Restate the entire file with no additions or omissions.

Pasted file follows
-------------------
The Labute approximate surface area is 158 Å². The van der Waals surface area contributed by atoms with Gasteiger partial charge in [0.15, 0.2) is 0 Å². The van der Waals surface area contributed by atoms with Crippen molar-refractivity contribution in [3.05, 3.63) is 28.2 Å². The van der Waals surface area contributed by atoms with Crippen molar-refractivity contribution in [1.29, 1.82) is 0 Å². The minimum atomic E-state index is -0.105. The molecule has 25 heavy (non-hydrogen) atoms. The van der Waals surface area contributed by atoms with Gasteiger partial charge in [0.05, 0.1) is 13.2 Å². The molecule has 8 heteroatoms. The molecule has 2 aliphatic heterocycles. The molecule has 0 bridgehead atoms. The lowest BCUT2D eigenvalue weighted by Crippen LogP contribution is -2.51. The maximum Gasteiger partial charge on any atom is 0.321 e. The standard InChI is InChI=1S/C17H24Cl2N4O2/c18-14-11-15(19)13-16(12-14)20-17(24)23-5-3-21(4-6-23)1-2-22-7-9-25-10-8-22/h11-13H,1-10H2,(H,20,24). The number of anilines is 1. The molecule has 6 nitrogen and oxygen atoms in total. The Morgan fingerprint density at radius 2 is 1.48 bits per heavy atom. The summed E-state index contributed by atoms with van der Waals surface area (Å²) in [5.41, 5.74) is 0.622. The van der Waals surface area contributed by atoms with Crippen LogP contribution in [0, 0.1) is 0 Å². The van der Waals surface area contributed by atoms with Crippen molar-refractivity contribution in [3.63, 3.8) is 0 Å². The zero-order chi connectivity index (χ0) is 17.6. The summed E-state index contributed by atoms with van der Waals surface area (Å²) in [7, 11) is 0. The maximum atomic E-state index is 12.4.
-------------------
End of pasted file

The Labute approximate surface area is 158 Å². The van der Waals surface area contributed by atoms with Gasteiger partial charge in [0.15, 0.2) is 0 Å². The van der Waals surface area contributed by atoms with Crippen molar-refractivity contribution in [3.05, 3.63) is 28.2 Å². The van der Waals surface area contributed by atoms with Crippen molar-refractivity contribution in [1.29, 1.82) is 0 Å². The minimum atomic E-state index is -0.105. The molecule has 25 heavy (non-hydrogen) atoms. The van der Waals surface area contributed by atoms with Gasteiger partial charge in [0.05, 0.1) is 13.2 Å². The molecule has 8 heteroatoms. The molecule has 2 aliphatic heterocycles. The molecule has 0 bridgehead atoms. The lowest BCUT2D eigenvalue weighted by Crippen LogP contribution is -2.51. The maximum Gasteiger partial charge on any atom is 0.321 e. The standard InChI is InChI=1S/C17H24Cl2N4O2/c18-14-11-15(19)13-16(12-14)20-17(24)23-5-3-21(4-6-23)1-2-22-7-9-25-10-8-22/h11-13H,1-10H2,(H,20,24). The number of anilines is 1. The molecule has 6 nitrogen and oxygen atoms in total. The Morgan fingerprint density at radius 2 is 1.48 bits per heavy atom. The summed E-state index contributed by atoms with van der Waals surface area (Å²) in [5.41, 5.74) is 0.622. The van der Waals surface area contributed by atoms with Crippen LogP contribution in [0, 0.1) is 0 Å². The van der Waals surface area contributed by atoms with Crippen molar-refractivity contribution in [3.63, 3.8) is 0 Å². The zero-order chi connectivity index (χ0) is 17.6. The summed E-state index contributed by atoms with van der Waals surface area (Å²) in [7, 11) is 0. The maximum atomic E-state index is 12.4.